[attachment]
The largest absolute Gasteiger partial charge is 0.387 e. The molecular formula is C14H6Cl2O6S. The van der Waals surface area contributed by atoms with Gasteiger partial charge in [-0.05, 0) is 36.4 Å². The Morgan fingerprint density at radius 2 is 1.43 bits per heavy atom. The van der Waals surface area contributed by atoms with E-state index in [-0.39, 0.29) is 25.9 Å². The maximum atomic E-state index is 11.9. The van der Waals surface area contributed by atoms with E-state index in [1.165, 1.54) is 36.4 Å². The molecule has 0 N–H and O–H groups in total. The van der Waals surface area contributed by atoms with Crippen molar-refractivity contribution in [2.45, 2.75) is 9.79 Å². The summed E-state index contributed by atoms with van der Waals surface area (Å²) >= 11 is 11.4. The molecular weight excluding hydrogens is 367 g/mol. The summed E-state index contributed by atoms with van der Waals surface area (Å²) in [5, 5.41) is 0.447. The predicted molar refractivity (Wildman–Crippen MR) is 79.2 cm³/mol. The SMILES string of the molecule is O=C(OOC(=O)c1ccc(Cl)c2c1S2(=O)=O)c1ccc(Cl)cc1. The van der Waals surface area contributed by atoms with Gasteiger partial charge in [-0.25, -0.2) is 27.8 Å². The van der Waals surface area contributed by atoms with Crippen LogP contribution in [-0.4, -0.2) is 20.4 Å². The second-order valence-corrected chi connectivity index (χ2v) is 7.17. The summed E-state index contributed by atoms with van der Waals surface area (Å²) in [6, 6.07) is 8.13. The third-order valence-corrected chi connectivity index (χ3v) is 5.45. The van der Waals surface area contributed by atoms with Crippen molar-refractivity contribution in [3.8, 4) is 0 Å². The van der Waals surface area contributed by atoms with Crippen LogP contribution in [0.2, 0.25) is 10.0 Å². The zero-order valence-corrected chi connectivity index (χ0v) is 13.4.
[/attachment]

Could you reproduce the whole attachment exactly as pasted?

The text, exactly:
The largest absolute Gasteiger partial charge is 0.387 e. The molecular formula is C14H6Cl2O6S. The van der Waals surface area contributed by atoms with Gasteiger partial charge in [-0.05, 0) is 36.4 Å². The Morgan fingerprint density at radius 2 is 1.43 bits per heavy atom. The van der Waals surface area contributed by atoms with E-state index in [-0.39, 0.29) is 25.9 Å². The maximum atomic E-state index is 11.9. The van der Waals surface area contributed by atoms with E-state index in [1.165, 1.54) is 36.4 Å². The molecule has 0 N–H and O–H groups in total. The van der Waals surface area contributed by atoms with Crippen molar-refractivity contribution in [2.45, 2.75) is 9.79 Å². The summed E-state index contributed by atoms with van der Waals surface area (Å²) >= 11 is 11.4. The molecular weight excluding hydrogens is 367 g/mol. The summed E-state index contributed by atoms with van der Waals surface area (Å²) in [5, 5.41) is 0.447. The predicted molar refractivity (Wildman–Crippen MR) is 79.2 cm³/mol. The SMILES string of the molecule is O=C(OOC(=O)c1ccc(Cl)c2c1S2(=O)=O)c1ccc(Cl)cc1. The van der Waals surface area contributed by atoms with Gasteiger partial charge in [-0.25, -0.2) is 27.8 Å². The van der Waals surface area contributed by atoms with Crippen LogP contribution in [-0.4, -0.2) is 20.4 Å². The second-order valence-corrected chi connectivity index (χ2v) is 7.17. The summed E-state index contributed by atoms with van der Waals surface area (Å²) in [6, 6.07) is 8.13. The third-order valence-corrected chi connectivity index (χ3v) is 5.45. The van der Waals surface area contributed by atoms with Crippen molar-refractivity contribution in [3.8, 4) is 0 Å². The van der Waals surface area contributed by atoms with Crippen LogP contribution in [0.2, 0.25) is 10.0 Å². The zero-order valence-corrected chi connectivity index (χ0v) is 13.4.